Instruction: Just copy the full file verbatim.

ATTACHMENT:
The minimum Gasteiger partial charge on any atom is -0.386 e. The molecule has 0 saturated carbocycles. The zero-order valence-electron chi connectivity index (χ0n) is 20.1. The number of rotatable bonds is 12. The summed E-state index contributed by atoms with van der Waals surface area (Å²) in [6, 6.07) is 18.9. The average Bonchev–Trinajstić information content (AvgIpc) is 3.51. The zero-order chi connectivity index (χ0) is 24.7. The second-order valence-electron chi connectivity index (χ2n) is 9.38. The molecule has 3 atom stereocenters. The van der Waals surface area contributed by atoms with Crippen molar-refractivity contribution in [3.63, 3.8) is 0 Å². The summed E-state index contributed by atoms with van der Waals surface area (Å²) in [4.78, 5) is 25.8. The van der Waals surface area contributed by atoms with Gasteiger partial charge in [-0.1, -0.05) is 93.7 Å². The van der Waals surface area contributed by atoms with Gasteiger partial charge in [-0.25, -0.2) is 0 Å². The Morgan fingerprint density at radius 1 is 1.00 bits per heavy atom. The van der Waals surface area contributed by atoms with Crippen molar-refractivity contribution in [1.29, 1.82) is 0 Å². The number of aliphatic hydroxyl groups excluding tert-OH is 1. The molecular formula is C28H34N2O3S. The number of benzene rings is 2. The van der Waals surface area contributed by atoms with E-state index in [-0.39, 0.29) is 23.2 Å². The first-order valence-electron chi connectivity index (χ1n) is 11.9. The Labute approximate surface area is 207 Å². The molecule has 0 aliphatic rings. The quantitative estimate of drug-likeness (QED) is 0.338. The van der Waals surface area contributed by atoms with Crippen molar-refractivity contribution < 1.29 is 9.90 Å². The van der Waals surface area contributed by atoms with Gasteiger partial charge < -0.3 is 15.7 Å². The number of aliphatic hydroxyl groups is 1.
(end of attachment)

The minimum Gasteiger partial charge on any atom is -0.386 e. The molecule has 0 saturated carbocycles. The zero-order valence-electron chi connectivity index (χ0n) is 20.1. The number of rotatable bonds is 12. The summed E-state index contributed by atoms with van der Waals surface area (Å²) in [6, 6.07) is 18.9. The average Bonchev–Trinajstić information content (AvgIpc) is 3.51. The zero-order chi connectivity index (χ0) is 24.7. The second-order valence-electron chi connectivity index (χ2n) is 9.38. The molecule has 3 atom stereocenters. The van der Waals surface area contributed by atoms with Crippen molar-refractivity contribution in [3.63, 3.8) is 0 Å². The summed E-state index contributed by atoms with van der Waals surface area (Å²) in [4.78, 5) is 25.8. The van der Waals surface area contributed by atoms with Gasteiger partial charge in [-0.1, -0.05) is 93.7 Å². The van der Waals surface area contributed by atoms with Gasteiger partial charge in [-0.25, -0.2) is 0 Å². The Morgan fingerprint density at radius 1 is 1.00 bits per heavy atom. The van der Waals surface area contributed by atoms with Crippen molar-refractivity contribution in [1.29, 1.82) is 0 Å². The number of aliphatic hydroxyl groups excluding tert-OH is 1. The molecular formula is C28H34N2O3S. The number of benzene rings is 2. The van der Waals surface area contributed by atoms with E-state index in [-0.39, 0.29) is 23.2 Å². The first-order valence-electron chi connectivity index (χ1n) is 11.9. The Labute approximate surface area is 207 Å². The molecule has 0 aliphatic rings. The quantitative estimate of drug-likeness (QED) is 0.338. The van der Waals surface area contributed by atoms with Crippen molar-refractivity contribution < 1.29 is 9.90 Å². The van der Waals surface area contributed by atoms with Gasteiger partial charge < -0.3 is 15.7 Å². The number of aliphatic hydroxyl groups is 1.